A Day in the Life of a Practical Nurse | Harris Casel Institute Melbourne FL
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A Day in the Life of a Practical Nurse

a day in the life of a practical nurse, what do practical nurses do, becoming a practical nurseFind out how you can get trained for this career field

Practical nurses play an important role in the healthcare field. They usually work in hospitals and long-term care facilities where they provide patients with basic care throughout the day. Practical nurses, or LPN’s, are part of a larger nursing team which usually includes registered nurses and nursing assistants.

If you are considering becoming a practical nurse, it’s a good idea to learn more about the field. What does a typical day look like for a practical nurse? What kinds of responsibilities and tasks do practical nurses do on the job? To find out, read this run-down of a “day in the life of a practical nurse.”

The day begins
When you first arrive for your shift, you will receive the list of patients that you are going to care for that day. You will also get the reports from the LPN who is just finishing up the shift before you. These reports are very important so that you know what has been done and what your patients need.

Depending on where you work, you will most likely report to a Registered Nurse (RN). There may also be nursing assistants (LNAs or CNAs) who are assigned to your healthcare team. The CNAs may work closely with you, giving you additional information on the patients and assisting with basic care needs.

Seeing patients
Once you have looked at your assignments, it’s time to start taking care of your patients. Usually you begin by greeting your first patient and asking them how they are feeling. You will take their vital signs to see if anything has changed. Next you might need to check on what the patient has had to eat and drink, and to check their output of fluids as well.

You will go from room to room assisting patients in this way. Every patient will have different needs. Depending on the patients’ health conditions, other tasks might include:

  • Administering medication
  • Changing wound dressings
  • Caring for patients with catheters
  • Caring for patients on ventilators or with tracheostomy tubes
  • Caring for patients on nasogastric tubes
  • Collecting specimens for testing
  • Helping feed patients who have trouble feeding themselves
  • Helping a patient with personal hygiene if needed
  • Assisting patients with special requests they may have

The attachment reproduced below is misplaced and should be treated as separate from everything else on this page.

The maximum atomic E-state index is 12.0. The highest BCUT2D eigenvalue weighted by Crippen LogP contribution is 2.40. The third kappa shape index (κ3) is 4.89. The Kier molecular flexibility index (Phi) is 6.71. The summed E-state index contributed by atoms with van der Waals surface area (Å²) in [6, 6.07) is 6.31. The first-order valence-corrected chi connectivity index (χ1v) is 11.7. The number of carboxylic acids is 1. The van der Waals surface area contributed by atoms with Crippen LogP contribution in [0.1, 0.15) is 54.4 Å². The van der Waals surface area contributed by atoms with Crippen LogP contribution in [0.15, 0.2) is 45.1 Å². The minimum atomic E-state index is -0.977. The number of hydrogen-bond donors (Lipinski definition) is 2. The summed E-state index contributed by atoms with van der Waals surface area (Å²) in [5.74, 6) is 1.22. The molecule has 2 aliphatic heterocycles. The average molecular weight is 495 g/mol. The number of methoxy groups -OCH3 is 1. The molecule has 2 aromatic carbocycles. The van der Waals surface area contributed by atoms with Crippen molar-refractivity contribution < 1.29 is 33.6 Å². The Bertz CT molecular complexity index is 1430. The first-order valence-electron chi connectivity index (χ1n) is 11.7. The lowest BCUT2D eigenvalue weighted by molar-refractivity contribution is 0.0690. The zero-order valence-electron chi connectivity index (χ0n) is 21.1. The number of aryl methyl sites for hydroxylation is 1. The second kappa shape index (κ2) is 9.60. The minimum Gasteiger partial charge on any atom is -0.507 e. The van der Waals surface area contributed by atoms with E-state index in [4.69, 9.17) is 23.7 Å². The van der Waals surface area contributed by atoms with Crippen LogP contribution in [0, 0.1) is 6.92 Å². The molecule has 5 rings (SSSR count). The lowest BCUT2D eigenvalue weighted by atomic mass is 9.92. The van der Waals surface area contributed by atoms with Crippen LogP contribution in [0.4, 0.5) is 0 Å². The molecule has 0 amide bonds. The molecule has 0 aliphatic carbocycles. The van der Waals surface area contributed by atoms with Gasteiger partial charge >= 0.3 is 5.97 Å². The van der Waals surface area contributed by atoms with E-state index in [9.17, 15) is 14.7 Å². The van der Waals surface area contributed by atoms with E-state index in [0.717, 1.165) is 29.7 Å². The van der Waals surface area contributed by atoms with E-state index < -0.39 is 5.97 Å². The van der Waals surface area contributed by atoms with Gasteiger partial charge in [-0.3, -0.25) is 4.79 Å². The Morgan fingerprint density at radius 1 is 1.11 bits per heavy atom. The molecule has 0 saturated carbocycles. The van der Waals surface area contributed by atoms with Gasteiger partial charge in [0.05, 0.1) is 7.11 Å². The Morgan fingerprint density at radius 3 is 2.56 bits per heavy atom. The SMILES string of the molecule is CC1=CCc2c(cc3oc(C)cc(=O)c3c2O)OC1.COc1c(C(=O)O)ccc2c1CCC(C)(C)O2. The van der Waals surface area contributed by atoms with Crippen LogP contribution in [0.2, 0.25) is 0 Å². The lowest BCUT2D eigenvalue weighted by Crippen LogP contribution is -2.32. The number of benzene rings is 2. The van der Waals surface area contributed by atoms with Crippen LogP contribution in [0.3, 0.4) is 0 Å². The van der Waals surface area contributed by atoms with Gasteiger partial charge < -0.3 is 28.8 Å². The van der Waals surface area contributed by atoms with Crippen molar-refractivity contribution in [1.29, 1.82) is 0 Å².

• Running a blood check for patients with diabetes
  • Filling out lab slips
  • Talking with concerned family members
  • Reporting health concerns to the head nurse
  • Responding to emergencies

Documentation and charting
During each patient visit, it is extremely important to document what you have done for the patient. Good documentation is essential. It’s the only way that the next caregiver knows for sure what has happened. The head nurse will be counting on you to document everything carefully, and you don’t want to keep your head nurse waiting for this information.

Prioritizing a busy day
Most practical nurses will agree that their days are busy. Sometimes your days will be so busy that you will need to prioritize what needs to be done right away and set aside other tasks that can wait a little longer. Responding to patients’ needs is never predictable. You might be all set to deliver medication to one patient when an emergency arises with another patient. For this reason, practical nurses have to be flexible and ready to change their plans on a moment’s notice. As you gain more and more experience in your field, this will get easier for you. For more information on prioritizing, see 5 Tips Every Nursing Professional Should Remember.

Communicating with your team
The entire healthcare team at your facility may include doctors, specialists, respiratory therapists, sonographers, x-ray technicians, pharmacists, RNs, practical nurses, and nursing assistants. As a practical nurse, it is important to remember that you are part of this larger team. You want to do your part of your job as well as you can. You want to communicate clearly so that others can do their jobs too. As you go off your shift, you want to be sure that the next shift knows what to do.

As a practical nurse, you are there to help patients when they are their most needy. Practical nursing is an honorable field that shows your commitment and dedication to the health and wellness of others. For more information about this field, try 6 FAQs about Becoming a Practical Nurse. If you decide to get training in this field, you will have a career that will make you feel proud. There is no doubt about it: nurses are heroes!

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The Harris Casel Institute provides a Practical Nurse training program at our campus in Melbourne, Florida. Find out more about our school by contacting us online.